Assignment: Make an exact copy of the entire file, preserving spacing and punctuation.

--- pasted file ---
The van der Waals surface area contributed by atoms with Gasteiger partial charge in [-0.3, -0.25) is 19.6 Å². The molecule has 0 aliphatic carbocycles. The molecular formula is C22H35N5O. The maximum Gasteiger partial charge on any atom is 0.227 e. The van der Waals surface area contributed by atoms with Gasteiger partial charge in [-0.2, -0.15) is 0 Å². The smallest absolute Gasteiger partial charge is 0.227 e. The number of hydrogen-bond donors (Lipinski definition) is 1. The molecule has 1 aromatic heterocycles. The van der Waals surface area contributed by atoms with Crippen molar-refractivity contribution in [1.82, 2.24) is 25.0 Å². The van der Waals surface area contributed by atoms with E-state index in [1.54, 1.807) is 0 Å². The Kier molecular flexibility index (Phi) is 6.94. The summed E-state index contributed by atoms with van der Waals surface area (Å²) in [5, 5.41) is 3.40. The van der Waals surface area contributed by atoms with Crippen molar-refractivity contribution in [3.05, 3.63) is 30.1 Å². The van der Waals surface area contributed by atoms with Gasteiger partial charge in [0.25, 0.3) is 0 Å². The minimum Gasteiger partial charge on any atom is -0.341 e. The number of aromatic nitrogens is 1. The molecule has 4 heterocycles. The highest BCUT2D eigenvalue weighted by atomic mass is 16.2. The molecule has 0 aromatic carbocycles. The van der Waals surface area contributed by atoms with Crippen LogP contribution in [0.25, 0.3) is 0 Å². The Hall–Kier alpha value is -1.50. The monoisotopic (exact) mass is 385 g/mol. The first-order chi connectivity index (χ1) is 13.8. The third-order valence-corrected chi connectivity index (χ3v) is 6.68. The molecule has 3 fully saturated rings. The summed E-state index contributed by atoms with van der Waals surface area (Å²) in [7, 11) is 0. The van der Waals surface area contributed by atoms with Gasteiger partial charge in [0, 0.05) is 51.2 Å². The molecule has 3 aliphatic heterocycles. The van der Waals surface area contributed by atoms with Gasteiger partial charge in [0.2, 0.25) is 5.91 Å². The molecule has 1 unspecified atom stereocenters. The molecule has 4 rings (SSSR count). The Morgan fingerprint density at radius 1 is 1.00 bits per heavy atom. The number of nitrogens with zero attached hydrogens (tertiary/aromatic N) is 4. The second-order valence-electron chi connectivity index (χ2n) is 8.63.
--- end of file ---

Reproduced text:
The van der Waals surface area contributed by atoms with Gasteiger partial charge in [-0.3, -0.25) is 19.6 Å². The molecule has 0 aliphatic carbocycles. The molecular formula is C22H35N5O. The maximum Gasteiger partial charge on any atom is 0.227 e. The van der Waals surface area contributed by atoms with Gasteiger partial charge in [-0.2, -0.15) is 0 Å². The smallest absolute Gasteiger partial charge is 0.227 e. The number of hydrogen-bond donors (Lipinski definition) is 1. The molecule has 1 aromatic heterocycles. The van der Waals surface area contributed by atoms with Crippen molar-refractivity contribution in [1.82, 2.24) is 25.0 Å². The van der Waals surface area contributed by atoms with E-state index in [1.54, 1.807) is 0 Å². The Kier molecular flexibility index (Phi) is 6.94. The summed E-state index contributed by atoms with van der Waals surface area (Å²) in [5, 5.41) is 3.40. The van der Waals surface area contributed by atoms with Crippen molar-refractivity contribution in [3.05, 3.63) is 30.1 Å². The van der Waals surface area contributed by atoms with Gasteiger partial charge in [0.25, 0.3) is 0 Å². The minimum Gasteiger partial charge on any atom is -0.341 e. The number of aromatic nitrogens is 1. The molecule has 4 heterocycles. The highest BCUT2D eigenvalue weighted by atomic mass is 16.2. The molecule has 0 aromatic carbocycles. The van der Waals surface area contributed by atoms with Crippen LogP contribution in [0.25, 0.3) is 0 Å². The Hall–Kier alpha value is -1.50. The monoisotopic (exact) mass is 385 g/mol. The first-order chi connectivity index (χ1) is 13.8. The third-order valence-corrected chi connectivity index (χ3v) is 6.68. The molecule has 3 fully saturated rings. The summed E-state index contributed by atoms with van der Waals surface area (Å²) in [7, 11) is 0. The van der Waals surface area contributed by atoms with Gasteiger partial charge in [0, 0.05) is 51.2 Å². The molecule has 3 aliphatic heterocycles. The van der Waals surface area contributed by atoms with Gasteiger partial charge in [0.2, 0.25) is 5.91 Å². The molecule has 1 unspecified atom stereocenters. The molecule has 4 rings (SSSR count). The Morgan fingerprint density at radius 1 is 1.00 bits per heavy atom. The number of nitrogens with zero attached hydrogens (tertiary/aromatic N) is 4. The second-order valence-electron chi connectivity index (χ2n) is 8.63.